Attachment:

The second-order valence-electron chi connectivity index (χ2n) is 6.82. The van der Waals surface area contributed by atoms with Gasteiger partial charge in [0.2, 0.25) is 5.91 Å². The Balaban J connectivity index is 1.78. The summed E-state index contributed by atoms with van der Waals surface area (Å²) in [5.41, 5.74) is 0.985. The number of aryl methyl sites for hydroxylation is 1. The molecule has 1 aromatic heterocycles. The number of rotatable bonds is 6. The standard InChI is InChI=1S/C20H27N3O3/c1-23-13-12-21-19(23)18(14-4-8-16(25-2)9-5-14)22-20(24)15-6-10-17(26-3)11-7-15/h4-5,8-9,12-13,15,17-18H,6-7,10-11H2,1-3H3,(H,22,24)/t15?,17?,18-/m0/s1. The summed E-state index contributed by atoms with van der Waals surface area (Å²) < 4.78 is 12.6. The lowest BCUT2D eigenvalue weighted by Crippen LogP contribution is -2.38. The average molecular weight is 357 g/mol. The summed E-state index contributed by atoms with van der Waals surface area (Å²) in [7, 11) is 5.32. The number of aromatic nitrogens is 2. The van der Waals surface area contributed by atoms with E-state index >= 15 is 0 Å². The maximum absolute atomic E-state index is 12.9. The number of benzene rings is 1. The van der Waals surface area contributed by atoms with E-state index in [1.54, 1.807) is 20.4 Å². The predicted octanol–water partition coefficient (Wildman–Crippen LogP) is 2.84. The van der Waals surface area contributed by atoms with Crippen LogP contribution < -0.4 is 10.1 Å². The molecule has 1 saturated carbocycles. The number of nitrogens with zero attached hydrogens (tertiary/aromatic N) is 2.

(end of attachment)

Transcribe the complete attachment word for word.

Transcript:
The second-order valence-electron chi connectivity index (χ2n) is 6.82. The van der Waals surface area contributed by atoms with Gasteiger partial charge in [0.2, 0.25) is 5.91 Å². The Balaban J connectivity index is 1.78. The summed E-state index contributed by atoms with van der Waals surface area (Å²) in [5.41, 5.74) is 0.985. The number of aryl methyl sites for hydroxylation is 1. The molecule has 1 aromatic heterocycles. The number of rotatable bonds is 6. The standard InChI is InChI=1S/C20H27N3O3/c1-23-13-12-21-19(23)18(14-4-8-16(25-2)9-5-14)22-20(24)15-6-10-17(26-3)11-7-15/h4-5,8-9,12-13,15,17-18H,6-7,10-11H2,1-3H3,(H,22,24)/t15?,17?,18-/m0/s1. The summed E-state index contributed by atoms with van der Waals surface area (Å²) < 4.78 is 12.6. The lowest BCUT2D eigenvalue weighted by Crippen LogP contribution is -2.38. The average molecular weight is 357 g/mol. The summed E-state index contributed by atoms with van der Waals surface area (Å²) in [7, 11) is 5.32. The number of aromatic nitrogens is 2. The van der Waals surface area contributed by atoms with E-state index >= 15 is 0 Å². The maximum absolute atomic E-state index is 12.9. The number of benzene rings is 1. The van der Waals surface area contributed by atoms with E-state index in [1.54, 1.807) is 20.4 Å². The predicted octanol–water partition coefficient (Wildman–Crippen LogP) is 2.84. The van der Waals surface area contributed by atoms with Crippen LogP contribution < -0.4 is 10.1 Å². The molecule has 1 saturated carbocycles. The number of nitrogens with zero attached hydrogens (tertiary/aromatic N) is 2.